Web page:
Last week, I spent 7 days sailing the western coast of Turkey with Med Sailors. You’ll have seen from my relentless Instagramming and Snapchatting (it was way too pretty not too) last that last week I spent my days sailing along the southern coast of Turkey with Med Sailors. Prior to this trip I’d barely rowed an inflatable dingy, let alone help sail and stay on a yacht, so I was brimming with excitement and anticipation of a brand new experience and couldn’t wait to set foot on to our boat.

Running only to a minor delay, we hopped in a taxi outside Dalaman airport and made it to Fethiye marina bang on 3pm – just in time for set off. On board we were introduced to our amazing crew members, Lead Skipper Charlie and Guest Manager Alex, and then the rest of the guests Jess, Tory, Alan and Lauren (three Aussies and a Kiwi) and I knew straight away we were with sa great bunch and the week ahead was going to be so much fun.

We quickly unloaded in our cabin (small but cosy and with an ensuite!) and got back on deck as we set sail for our first stop, Karacaören. The first picture here was taken after we carefully (still getting used to our sea legs) scampered up to the bow of the boat to enjoy a couple of Coronas as the sun started to dip. An hour in, it was paradise from there on out.

Karacaören
We moored up in Karacaören just before sunset and jumped straight into the crystal clear water. Floats and paddle board came out and we bobbed around in the secluded bay where we met the guests from the other yacht and catamaran too.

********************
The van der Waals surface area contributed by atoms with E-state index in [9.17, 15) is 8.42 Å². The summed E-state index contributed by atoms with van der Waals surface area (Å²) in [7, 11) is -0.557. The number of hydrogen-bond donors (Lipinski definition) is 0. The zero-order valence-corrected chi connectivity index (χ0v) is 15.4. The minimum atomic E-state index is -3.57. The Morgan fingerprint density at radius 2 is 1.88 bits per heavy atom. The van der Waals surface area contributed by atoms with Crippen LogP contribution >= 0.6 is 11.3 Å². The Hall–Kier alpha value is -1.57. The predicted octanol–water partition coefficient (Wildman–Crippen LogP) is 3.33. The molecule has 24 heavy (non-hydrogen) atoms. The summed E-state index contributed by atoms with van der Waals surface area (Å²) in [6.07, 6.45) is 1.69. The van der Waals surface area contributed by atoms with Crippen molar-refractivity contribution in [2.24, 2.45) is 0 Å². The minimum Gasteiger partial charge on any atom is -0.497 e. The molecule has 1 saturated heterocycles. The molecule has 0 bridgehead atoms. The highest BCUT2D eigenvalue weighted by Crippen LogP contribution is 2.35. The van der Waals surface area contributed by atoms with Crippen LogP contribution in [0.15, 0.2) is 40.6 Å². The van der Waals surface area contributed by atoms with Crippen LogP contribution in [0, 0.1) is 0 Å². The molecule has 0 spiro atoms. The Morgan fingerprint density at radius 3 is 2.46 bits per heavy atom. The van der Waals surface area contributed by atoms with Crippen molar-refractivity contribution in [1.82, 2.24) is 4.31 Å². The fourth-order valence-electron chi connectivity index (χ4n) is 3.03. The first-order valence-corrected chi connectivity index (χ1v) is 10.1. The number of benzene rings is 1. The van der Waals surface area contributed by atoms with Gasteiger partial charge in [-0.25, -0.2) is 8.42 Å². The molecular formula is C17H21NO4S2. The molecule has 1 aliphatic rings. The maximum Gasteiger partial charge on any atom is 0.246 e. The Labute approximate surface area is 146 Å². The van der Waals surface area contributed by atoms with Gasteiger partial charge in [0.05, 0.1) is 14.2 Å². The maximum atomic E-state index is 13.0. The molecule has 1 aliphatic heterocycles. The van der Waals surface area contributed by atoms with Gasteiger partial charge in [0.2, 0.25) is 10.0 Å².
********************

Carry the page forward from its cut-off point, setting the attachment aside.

As the sun dipped behind the Turkish hillside, Charlie and Alex brought out a brew of their special punch as we lolled around on paddle boards and enjoyed the best kind of swim-up bar. Dinner was located at the lone restaurant in the bay, a charming little wooden shack overlooking the water where I devoured some delicious mezzes and the freshest whole baked seabass. The evening ended with several rounds of ping pong (the little shack happened to have it's own table!) which inevitably progressed into beer pong, of course. It was a lovely evening filled with laughs and a great way to kick off the trip.

Come morning time, I forced myself up with a slight beer/punch induced fuzzy head to watch the sunrise from the deck of our boat. We'd docked so the boat was facing directly opposite a mountainous landscape and I watched the sky flood with hues of electric blues, oranges and pinks as the sun peeked over the mountain tips – well worth waking up early for.

Kas
After a freshly prepared breakfast by Charlie and Alex, we spent an hour or so drinking coffee and paddle boarding around the bay before setting off for our next stop, Kas. The journey to Kas was around 6 hours of sailing, but not without a couple of stops along the way. Just a short way into the journey we slowed down to admire a couple of enormous sea turtles swimming near the boat. I didn't realise that they're actually quite popular in Turkey and was even lucky enough to get up close an personal with one whilst snorkelling later on in the trip!

Six hours may seem a little long, but bobbing along the Agean in glorious Turkish sunshine was just heavenly, I read October's Vogue and a good chunk of Girl On The Train, not forgetting to take a million pictures of the beautiful surroundings too, of course. Our lunch stop was in a crystal-clear turquoise bay just outside of Kas were we devoured a delicious Spanish omelette and tuna salad before having a swim and paddle-board explore around the bay.